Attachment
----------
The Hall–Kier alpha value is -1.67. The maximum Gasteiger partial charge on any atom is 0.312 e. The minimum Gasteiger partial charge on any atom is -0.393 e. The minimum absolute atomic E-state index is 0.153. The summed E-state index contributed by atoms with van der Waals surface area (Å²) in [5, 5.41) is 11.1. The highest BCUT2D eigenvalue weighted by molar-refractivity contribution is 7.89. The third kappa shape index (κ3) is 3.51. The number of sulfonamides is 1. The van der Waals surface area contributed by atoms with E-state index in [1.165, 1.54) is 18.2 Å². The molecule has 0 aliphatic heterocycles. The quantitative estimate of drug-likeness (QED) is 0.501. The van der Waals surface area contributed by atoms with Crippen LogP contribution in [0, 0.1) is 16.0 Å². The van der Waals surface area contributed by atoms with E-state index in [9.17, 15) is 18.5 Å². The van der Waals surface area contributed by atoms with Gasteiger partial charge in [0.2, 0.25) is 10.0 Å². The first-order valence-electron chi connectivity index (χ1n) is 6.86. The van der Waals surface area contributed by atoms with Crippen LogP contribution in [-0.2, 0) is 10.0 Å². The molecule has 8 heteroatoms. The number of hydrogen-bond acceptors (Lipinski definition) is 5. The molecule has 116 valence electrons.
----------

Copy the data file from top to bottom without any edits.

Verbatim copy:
The Hall–Kier alpha value is -1.67. The maximum Gasteiger partial charge on any atom is 0.312 e. The minimum Gasteiger partial charge on any atom is -0.393 e. The minimum absolute atomic E-state index is 0.153. The summed E-state index contributed by atoms with van der Waals surface area (Å²) in [5, 5.41) is 11.1. The highest BCUT2D eigenvalue weighted by molar-refractivity contribution is 7.89. The third kappa shape index (κ3) is 3.51. The number of sulfonamides is 1. The van der Waals surface area contributed by atoms with E-state index in [1.165, 1.54) is 18.2 Å². The molecule has 0 aliphatic heterocycles. The quantitative estimate of drug-likeness (QED) is 0.501. The van der Waals surface area contributed by atoms with Crippen LogP contribution in [0, 0.1) is 16.0 Å². The van der Waals surface area contributed by atoms with E-state index in [9.17, 15) is 18.5 Å². The van der Waals surface area contributed by atoms with Gasteiger partial charge in [0.2, 0.25) is 10.0 Å². The first-order valence-electron chi connectivity index (χ1n) is 6.86. The van der Waals surface area contributed by atoms with Crippen LogP contribution in [-0.2, 0) is 10.0 Å². The molecule has 8 heteroatoms. The number of hydrogen-bond acceptors (Lipinski definition) is 5. The molecule has 116 valence electrons.